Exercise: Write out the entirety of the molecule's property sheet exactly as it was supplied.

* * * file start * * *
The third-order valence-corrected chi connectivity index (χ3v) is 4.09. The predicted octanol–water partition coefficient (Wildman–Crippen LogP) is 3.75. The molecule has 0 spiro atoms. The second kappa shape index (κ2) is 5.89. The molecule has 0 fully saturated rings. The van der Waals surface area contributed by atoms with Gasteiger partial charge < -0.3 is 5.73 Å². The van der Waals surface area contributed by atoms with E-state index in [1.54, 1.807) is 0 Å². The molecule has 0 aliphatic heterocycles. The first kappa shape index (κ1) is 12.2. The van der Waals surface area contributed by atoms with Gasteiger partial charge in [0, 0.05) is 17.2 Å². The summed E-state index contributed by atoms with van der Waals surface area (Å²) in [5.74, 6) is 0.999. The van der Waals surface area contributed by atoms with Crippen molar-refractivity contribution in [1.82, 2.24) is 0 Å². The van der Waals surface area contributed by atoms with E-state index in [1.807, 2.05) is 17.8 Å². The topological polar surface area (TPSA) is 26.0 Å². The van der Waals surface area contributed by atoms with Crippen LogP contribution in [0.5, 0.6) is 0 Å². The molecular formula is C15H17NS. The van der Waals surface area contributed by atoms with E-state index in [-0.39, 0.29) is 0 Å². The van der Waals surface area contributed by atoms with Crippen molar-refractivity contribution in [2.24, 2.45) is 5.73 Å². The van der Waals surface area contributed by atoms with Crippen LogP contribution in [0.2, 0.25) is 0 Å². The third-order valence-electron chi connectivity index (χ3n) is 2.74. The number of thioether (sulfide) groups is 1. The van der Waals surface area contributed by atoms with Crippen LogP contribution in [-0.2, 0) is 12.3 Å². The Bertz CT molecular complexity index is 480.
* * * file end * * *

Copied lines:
The third-order valence-corrected chi connectivity index (χ3v) is 4.09. The predicted octanol–water partition coefficient (Wildman–Crippen LogP) is 3.75. The molecule has 0 spiro atoms. The second kappa shape index (κ2) is 5.89. The molecule has 0 fully saturated rings. The van der Waals surface area contributed by atoms with Gasteiger partial charge < -0.3 is 5.73 Å². The van der Waals surface area contributed by atoms with E-state index in [1.54, 1.807) is 0 Å². The molecule has 0 aliphatic heterocycles. The first kappa shape index (κ1) is 12.2. The van der Waals surface area contributed by atoms with Gasteiger partial charge in [0, 0.05) is 17.2 Å². The summed E-state index contributed by atoms with van der Waals surface area (Å²) in [5.74, 6) is 0.999. The van der Waals surface area contributed by atoms with Crippen molar-refractivity contribution in [1.82, 2.24) is 0 Å². The van der Waals surface area contributed by atoms with E-state index in [1.807, 2.05) is 17.8 Å². The topological polar surface area (TPSA) is 26.0 Å². The van der Waals surface area contributed by atoms with Crippen LogP contribution in [0.5, 0.6) is 0 Å². The molecular formula is C15H17NS. The van der Waals surface area contributed by atoms with E-state index in [-0.39, 0.29) is 0 Å². The van der Waals surface area contributed by atoms with Crippen molar-refractivity contribution in [2.24, 2.45) is 5.73 Å². The van der Waals surface area contributed by atoms with Crippen LogP contribution in [0.2, 0.25) is 0 Å². The third-order valence-electron chi connectivity index (χ3n) is 2.74. The number of thioether (sulfide) groups is 1. The van der Waals surface area contributed by atoms with Crippen LogP contribution in [-0.2, 0) is 12.3 Å². The Bertz CT molecular complexity index is 480.